Rosenbach disease

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1873 – Tilbury Fox (1836-1879) first to describe what is now generally designated as erysipeloid. In 1873 Fox briefly described two instances of an eruption clinically conforming with that disease.

1873William Morrant Baker (1839-1896) under the name of erythema serpens described a number of cases occurring exclusively on the hands of cooks and butchers, and on those handling game and rabbit skins. His description of the eruption was essentially the same that Rosenbach subsequently described

1884Rosenbach designated the eruption as erysipeloid first in 1884 and then in 1887. He described the eruption as an erysipelas- like affection, frequently encountered in cooks, kitchen workers, butchers and those who handle game and fish, and in shopkeepers who handle cheese or herring, manifesting itself chiefly about the fingers and hands, and characterized by a slowly progressing, sharply defined, slightly elevated, dark violaceous, almost livid red zone which develops around the site of inoculation. The area of redness extends peripherally as the control portion fades away without desquamation. The eruption is accompanied by a sensation of burning, pricking or itching, without constitutional symptoms or involvement of the lymphatics or glands. Spontaneous recovery usually ensues in one, two or three weeks.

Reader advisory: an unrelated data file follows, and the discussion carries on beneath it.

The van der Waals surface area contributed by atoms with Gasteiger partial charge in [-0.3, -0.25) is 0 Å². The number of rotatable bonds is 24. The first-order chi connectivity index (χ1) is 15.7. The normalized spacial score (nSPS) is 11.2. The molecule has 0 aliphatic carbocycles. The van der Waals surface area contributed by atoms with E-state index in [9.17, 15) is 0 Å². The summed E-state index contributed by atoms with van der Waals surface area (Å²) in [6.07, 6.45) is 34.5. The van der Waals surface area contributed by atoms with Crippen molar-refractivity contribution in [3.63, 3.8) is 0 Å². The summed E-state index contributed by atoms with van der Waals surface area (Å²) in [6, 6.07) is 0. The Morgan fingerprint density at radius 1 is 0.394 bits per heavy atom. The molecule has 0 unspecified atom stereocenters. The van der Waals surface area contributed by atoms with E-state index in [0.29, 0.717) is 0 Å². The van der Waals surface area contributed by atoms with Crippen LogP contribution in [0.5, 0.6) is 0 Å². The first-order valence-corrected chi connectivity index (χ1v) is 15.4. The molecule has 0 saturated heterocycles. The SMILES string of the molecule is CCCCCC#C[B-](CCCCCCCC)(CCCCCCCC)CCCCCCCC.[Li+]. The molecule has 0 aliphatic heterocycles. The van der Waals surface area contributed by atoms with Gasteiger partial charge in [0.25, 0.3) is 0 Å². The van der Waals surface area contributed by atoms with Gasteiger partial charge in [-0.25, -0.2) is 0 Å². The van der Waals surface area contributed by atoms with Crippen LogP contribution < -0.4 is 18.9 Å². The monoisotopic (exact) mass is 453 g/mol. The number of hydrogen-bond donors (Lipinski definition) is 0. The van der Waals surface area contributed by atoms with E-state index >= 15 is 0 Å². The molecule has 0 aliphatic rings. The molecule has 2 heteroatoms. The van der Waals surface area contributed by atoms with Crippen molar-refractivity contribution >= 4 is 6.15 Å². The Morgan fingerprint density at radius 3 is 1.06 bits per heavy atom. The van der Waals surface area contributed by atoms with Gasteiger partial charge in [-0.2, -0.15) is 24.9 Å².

1904 – Thomas Caspar Gilchrist (1862-1927). The disease is most frequently seen during the period from May to September. Invariably, the infection can be traced to contact (in many cases through a puncture wound) with dead animal matter of divers nature, and in all but six of his 329 cases, to crab bites or other contact with crabs.

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BA MA (Oxon) MBChB (Edin) FACEM FFSEM. Emergency physician, Sir Charles Gairdner Hospital.  Passion for rugby; medical history; medical education; and asynchronous learning #FOAMed evangelist. Co-founder and CTO of Life in the Fast lane | Eponyms | Books | Twitter |

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